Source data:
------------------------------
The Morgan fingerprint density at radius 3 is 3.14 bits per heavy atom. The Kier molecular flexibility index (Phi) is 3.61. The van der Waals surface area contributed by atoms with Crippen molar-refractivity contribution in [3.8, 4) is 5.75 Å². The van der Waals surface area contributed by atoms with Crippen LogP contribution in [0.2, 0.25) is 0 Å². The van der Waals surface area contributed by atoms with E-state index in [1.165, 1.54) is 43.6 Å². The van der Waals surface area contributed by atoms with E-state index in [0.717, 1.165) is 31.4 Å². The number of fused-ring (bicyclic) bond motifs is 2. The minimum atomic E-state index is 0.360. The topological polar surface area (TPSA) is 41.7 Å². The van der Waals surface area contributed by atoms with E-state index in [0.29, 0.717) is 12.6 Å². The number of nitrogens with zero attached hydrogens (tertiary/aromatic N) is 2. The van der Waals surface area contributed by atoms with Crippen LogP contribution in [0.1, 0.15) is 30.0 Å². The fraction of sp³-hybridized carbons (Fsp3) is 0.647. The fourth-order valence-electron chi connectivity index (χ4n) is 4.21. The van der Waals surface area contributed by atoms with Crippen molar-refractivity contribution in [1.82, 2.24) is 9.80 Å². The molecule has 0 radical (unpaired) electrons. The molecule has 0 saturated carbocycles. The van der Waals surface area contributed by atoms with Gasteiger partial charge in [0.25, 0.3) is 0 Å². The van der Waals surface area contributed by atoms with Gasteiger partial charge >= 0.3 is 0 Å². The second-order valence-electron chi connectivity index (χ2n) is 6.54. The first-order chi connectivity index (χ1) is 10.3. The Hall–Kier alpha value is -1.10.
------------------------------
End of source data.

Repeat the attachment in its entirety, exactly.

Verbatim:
The Morgan fingerprint density at radius 3 is 3.14 bits per heavy atom. The Kier molecular flexibility index (Phi) is 3.61. The van der Waals surface area contributed by atoms with Crippen molar-refractivity contribution in [3.8, 4) is 5.75 Å². The van der Waals surface area contributed by atoms with Crippen LogP contribution in [0.2, 0.25) is 0 Å². The van der Waals surface area contributed by atoms with E-state index in [1.165, 1.54) is 43.6 Å². The van der Waals surface area contributed by atoms with E-state index in [0.717, 1.165) is 31.4 Å². The number of fused-ring (bicyclic) bond motifs is 2. The minimum atomic E-state index is 0.360. The topological polar surface area (TPSA) is 41.7 Å². The van der Waals surface area contributed by atoms with E-state index in [0.29, 0.717) is 12.6 Å². The number of nitrogens with zero attached hydrogens (tertiary/aromatic N) is 2. The van der Waals surface area contributed by atoms with Crippen LogP contribution in [0.1, 0.15) is 30.0 Å². The fraction of sp³-hybridized carbons (Fsp3) is 0.647. The fourth-order valence-electron chi connectivity index (χ4n) is 4.21. The van der Waals surface area contributed by atoms with Crippen molar-refractivity contribution in [1.82, 2.24) is 9.80 Å². The molecule has 0 radical (unpaired) electrons. The molecule has 0 saturated carbocycles. The van der Waals surface area contributed by atoms with Gasteiger partial charge in [0.25, 0.3) is 0 Å². The van der Waals surface area contributed by atoms with Gasteiger partial charge >= 0.3 is 0 Å². The second-order valence-electron chi connectivity index (χ2n) is 6.54. The first-order chi connectivity index (χ1) is 10.3. The Hall–Kier alpha value is -1.10.